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on Hastag #crabnebula Instagram Photo — Apr 17, 2017

Inilah ilustrasi meledaknya sebuah bintang yang kini telah menjadi sebuah nebula M1 atau NGC 1952, yang juga dijuluki sebagai Nebula Kepiting. Nebula Kepiting terletak pada jarak sekitar 6.500 tahun cahaya dari Bumi. Nebula ini memiliki diameter sekitar 11 tahun cahaya dan mengembang dengan kecepatan sekitar 1 miliar kilometer per hari. Nebula ini merupakan objek astronomi pertama yang dikenal dari ledakan supernova yang tercatat dalam sejarah manusia. Terbentuknya Nebula Kepiting berhubungan dengan munculnya supernova terang yang dicatat oleh astronom Arab dan Tiongkok pada tahun 1054. Kredit video: Informasi disadur dari http://chandra.harvard.edu/.

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on Hastag #crabnebula Instagram Photo — Apr 4, 2017


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on Hastag #crabnebula Instagram Photo — Mar 8, 2017

check it these two inspired paintings I just finished🌈💜✨🦄

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on Hastag #crabnebula Instagram Photo — May 10, 2017

Crab Nebula in technicolor! This new composite view combines data from five different telescopes, showing the celestial object in multiple kinds of light. Swipe to explore the wavelengths! The view starts with a composite image of the Crab Nebula, a supernova remnant that was assembled by combining data from five telescopes spanning nearly the entire breadth of the electromagnetic spectrum: the Very Large Array, the Spitzer Space Telescope, the Hubble Space Telescope, the XMM-Newton Observatory, and the Chandra X-ray Observatory. It then moves to the red-colored radio-light view that shows how a neutron star’s fierce “wind” of charged particles from the central neutron star energized the nebula, causing it to emit the radio waves. The yellow-colored infrared image includes the glow of dust particles absorbing ultraviolet and visible light. The green-colored Hubble visible-light image offers a very sharp view of hot filamentary structures that permeate this nebula. The blue-colored ultraviolet image and the purple-colored X-ray image shows the effect of an energetic cloud of electrons driven by a rapidly rotating neutron star at the center of the nebula. Credits: NASA/ESA/NRAO/AUI/NSF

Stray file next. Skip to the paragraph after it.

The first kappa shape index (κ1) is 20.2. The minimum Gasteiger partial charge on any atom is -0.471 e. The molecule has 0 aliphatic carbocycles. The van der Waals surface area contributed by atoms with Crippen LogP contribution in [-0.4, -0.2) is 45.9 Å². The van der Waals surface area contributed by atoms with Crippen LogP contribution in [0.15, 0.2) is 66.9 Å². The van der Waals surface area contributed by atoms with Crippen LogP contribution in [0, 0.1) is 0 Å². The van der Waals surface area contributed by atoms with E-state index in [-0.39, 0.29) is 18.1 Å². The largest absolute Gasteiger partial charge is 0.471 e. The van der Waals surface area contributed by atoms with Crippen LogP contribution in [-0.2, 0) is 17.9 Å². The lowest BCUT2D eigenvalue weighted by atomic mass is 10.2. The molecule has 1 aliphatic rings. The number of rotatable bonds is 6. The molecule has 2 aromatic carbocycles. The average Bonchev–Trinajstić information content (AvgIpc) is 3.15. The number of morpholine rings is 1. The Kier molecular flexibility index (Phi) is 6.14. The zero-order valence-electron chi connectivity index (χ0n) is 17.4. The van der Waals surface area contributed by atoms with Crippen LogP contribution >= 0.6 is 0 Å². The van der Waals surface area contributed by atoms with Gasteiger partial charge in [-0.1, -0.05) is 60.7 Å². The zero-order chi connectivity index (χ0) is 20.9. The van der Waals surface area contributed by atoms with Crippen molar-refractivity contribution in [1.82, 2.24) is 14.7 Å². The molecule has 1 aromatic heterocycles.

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on Hastag #crabnebula Instagram Photo — Nov 9, 2015
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on Hastag #crabnebula Instagram Photo — May 10, 2017

The Crab Nebula, the result of a bright supernova explosion seen by Chinese and other astronomers in the year 1054, is 6,500 light-years from Earth. At its center is a super-dense neutron star, rotating once every 33 milliseconds, shooting out rotating lighthouse-like beams of radio waves and light -- a pulsar (the bright dot at image center). The nebula's intricate shape is caused by a complex interplay of the pulsar, a fast-moving wind of particles coming from the pulsar, and material originally ejected by the supernova explosion and by the star itself before the explosion.

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on Hastag #crabnebula Instagram Photo — Sep 1, 2015